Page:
This course will take place on Zoom.
We are living at a time where the places we can visit, in real life, are severely constrained - to say the least – while the journeys we can make virtually are almost limitless. This five-week course takes a series of journeys: to William Wordsworth’s Lake District, to Charles Dickens’s London, Thomas Hardy’s Wessex, two very different versions of Henry James’s Venice, ending with some glimpses of Katherine Mansfield’s New Zealand and Europe. The course looks very specifically at how place is constructed, with what intentions and effects.
Creating places – rooms and houses, gardens, and streets, cities and villages, forests and seashores is central to writing. How often have we read that a house or city functions like a character in a novel, or, that a particular place is a means to explore a writer or character’s psyche? Over these weeks we’ll look at some distinctive representations of place/space in 19th and early 20th century writing, focusing on the means or strategies by which a distinctive sense of place is created. What kinds of knowledge are drawn on and how are these present in the language of the text? Consider how Wordsworth uses autobiographical and local knowledge in his poetry, or how Hardy draws on geography and geology as well as folklore and myth. How are various ‘literary’ devices (juxtaposition, metaphor, symbolism, defamiliarisation) used to create the effect or illusion of place? How can place register time, mood and character?
This Zoom course will take the form of close reading and discussion of a series of shortish texts (see below). We’ll make use of whole group and break-out discussions to do this. Most of the writers or texts you will know already from previous courses, or from your own reading. This is to limit the reading demand and means that we can keep focussed on the questions raised by the course.
Week 1, April 22: Country 1: William and Dorothy Wordsworth, poems and letters
Week 2, April 29: City: Charles Dickens, from Sketches by Boz and Great Expectations
Week 3, May 6: Haunted: Henry James extracts from The Aspern Papers and Italian Hours
Week 4, May 13 Country 2: Thomas Hardy, extracts from Tess of the D’Urbervilles
Week 5, May 20 Between the literal and the symbolic: Katherine Mansfield, short stories
All texts are available free online via Project Gutenberg, Gutenberg Australia, The Katherine Mansfield Society and the Internet Archive – see below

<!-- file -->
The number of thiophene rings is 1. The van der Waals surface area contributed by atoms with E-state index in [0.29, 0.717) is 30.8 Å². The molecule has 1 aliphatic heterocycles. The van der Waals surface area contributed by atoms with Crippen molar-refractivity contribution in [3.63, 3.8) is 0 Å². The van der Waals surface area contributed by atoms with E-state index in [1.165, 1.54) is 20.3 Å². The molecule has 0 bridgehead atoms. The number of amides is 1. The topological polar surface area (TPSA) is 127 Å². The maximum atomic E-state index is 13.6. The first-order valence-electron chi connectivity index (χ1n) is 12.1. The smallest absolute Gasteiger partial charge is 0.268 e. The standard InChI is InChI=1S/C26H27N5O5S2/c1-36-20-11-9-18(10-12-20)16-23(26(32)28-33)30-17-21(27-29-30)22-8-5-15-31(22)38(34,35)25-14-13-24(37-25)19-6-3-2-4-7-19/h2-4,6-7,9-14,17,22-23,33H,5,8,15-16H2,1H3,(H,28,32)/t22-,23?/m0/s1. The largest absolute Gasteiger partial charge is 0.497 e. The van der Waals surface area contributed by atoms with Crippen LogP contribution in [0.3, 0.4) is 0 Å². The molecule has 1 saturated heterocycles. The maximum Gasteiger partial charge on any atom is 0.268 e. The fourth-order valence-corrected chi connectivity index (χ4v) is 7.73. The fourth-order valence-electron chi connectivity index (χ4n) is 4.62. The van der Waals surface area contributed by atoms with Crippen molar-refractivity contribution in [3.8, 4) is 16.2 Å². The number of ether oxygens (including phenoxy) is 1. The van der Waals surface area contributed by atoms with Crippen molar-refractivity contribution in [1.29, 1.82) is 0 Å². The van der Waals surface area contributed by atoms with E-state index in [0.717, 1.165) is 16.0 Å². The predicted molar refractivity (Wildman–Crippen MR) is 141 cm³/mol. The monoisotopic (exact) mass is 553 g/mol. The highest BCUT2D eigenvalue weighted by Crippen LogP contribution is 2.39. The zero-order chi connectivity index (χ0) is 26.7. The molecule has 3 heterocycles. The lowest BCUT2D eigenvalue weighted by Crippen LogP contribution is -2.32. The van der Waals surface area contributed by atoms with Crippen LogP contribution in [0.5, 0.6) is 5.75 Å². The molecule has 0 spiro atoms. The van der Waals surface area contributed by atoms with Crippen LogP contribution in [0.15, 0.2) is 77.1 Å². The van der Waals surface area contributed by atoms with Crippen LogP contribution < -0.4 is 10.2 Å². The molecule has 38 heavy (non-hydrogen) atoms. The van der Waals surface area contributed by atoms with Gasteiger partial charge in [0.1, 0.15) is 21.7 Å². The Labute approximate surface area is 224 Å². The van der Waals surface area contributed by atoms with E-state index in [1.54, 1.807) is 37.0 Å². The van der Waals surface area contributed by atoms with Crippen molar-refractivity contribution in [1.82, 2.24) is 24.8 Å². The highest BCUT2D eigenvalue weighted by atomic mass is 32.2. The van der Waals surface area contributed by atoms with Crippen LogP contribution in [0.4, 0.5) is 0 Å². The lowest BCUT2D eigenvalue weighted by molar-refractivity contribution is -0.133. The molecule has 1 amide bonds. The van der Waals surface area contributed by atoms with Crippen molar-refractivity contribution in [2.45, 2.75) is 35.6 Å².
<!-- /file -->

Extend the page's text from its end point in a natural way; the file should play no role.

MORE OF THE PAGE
In all cases, feel free to read more than specified! Reading the whole of Tess and The Aspern Papers would definitely benefit our discussions.
William Wordsworth poems: Tintern Abbey, Composed Upon Westminster Bridge, September 3rd 1802, Why Art Thou Silent, Is Thy Love a Plant?, To the Cuckoo, Simplon Pass, I Wandered Lonely as a Cloud – all of which can be found at https://www.poetryfoundation.org/poets/william-wordsworth
- The section ‘Miscellaneous Observations’ from A Guide Through the District of the Lakes (1835) at http://www.gutenberg.org/files/16550/16550-h/16550-h.htm#A_GUIDE_THROUGH_THE_DISTRICT_OF_THE_LAKES_IN_The_North_of_England
Dorothy Wordsworth, from Grasmere Diary (April 1802) https://web.archive.org/web/20170905114252/http://www.rc.umd.edu/sites/default/RCOldSite/www/rchs/reader/dwdaff.html
Thomas Hardy: from Tess of the D’Urbervilles (1891): chapters 2, 12, 20, 53 and 58. You can read online via Gutenberg here if you do not have or cannot get hold of a print edition: http://www.gutenberg.org/ebooks/110
Charles Dickens: from Sketches by Boz, (1833-6) The Streets Day, The Streets Night, Seven Dials, Hackney Cab Stand, The River http://www.gutenberg.org/files/882/882-h/882-h.htm
- Great Expectations (1861), chapter 8 https://www.gutenberg.org/files/1400/1400-h/1400-h.htm#chap08
Henry James, The Aspern Papers, chapters 1, 2, 3 and 5 https://www.gutenberg.org/files/211/211-h/211-h.htm but is it Miss TINA.
- Italian Hours: ‘Venice’, sections 1 to 4 and 7 and 8, ‘Two Old Houses and Three Young Women’ https://www.gutenberg.org/files/6354/6354-h/6354-h.htm
Katherine Mansfield stories: The Woman at the Store (1912) https://www.katherinemansfieldsociety.org/assets/KM-Stories/THE-WOMAN-AT-THE-STORE1912.pdf, How Pearl Button was Kidnapped (1912)https://www.katherinemansfieldsociety.org/assets/KM-Stories/HOW-PEARL-BUTTON-WAS-KIDNAPPED-1912.pdf, At Lehman’s (1910) https://www.katherinemansfieldsociety.org/assets/KM-Stories/AT-LEHMANNS1910.pdf.
An Indiscreet Journey (1915) https://www.katherinemansfieldsociety.org/assets/KM-Stories/AN-INDISCREET-JOURNEY1915.pdf, The Garden Party (1921) https://www.katherinemansfieldsociety.org/assets/KM-Stories/THE-GARDEN-PARTY1921.pdf, The Doll’s House (1921) https://www.katherinemansfieldsociety.org/assets/KM-Stories/THE-DOLLS-HOUSE.pdf
Specific secondary reading, listening and viewing will be circulated in the weekly course notes. If you wish to do some reading prior to the start of the course, you could start exploring here:
Philip Hensher, ‘The Importance of Place in Fiction’ https://www.theguardian.com/books/2013/may/17/philip-hensher-importance-place-fiction
Katherine Mansfield Society (including interview with her siblings and a documentary): https://www.katherinemansfieldsociety.org/audio-visual/
British Library: https://www.bl.uk/discovering-literature
BBC Sounds – programmes about writers, texts (e.g. Great Expectations) as well as readings of texts (e.g. some of Mansfield’s short stories)
- Summer Term: Thursday 22 April - 20 May
- Summer: £67 non-member - 5-week term
- Summer: £54 member - 5 week term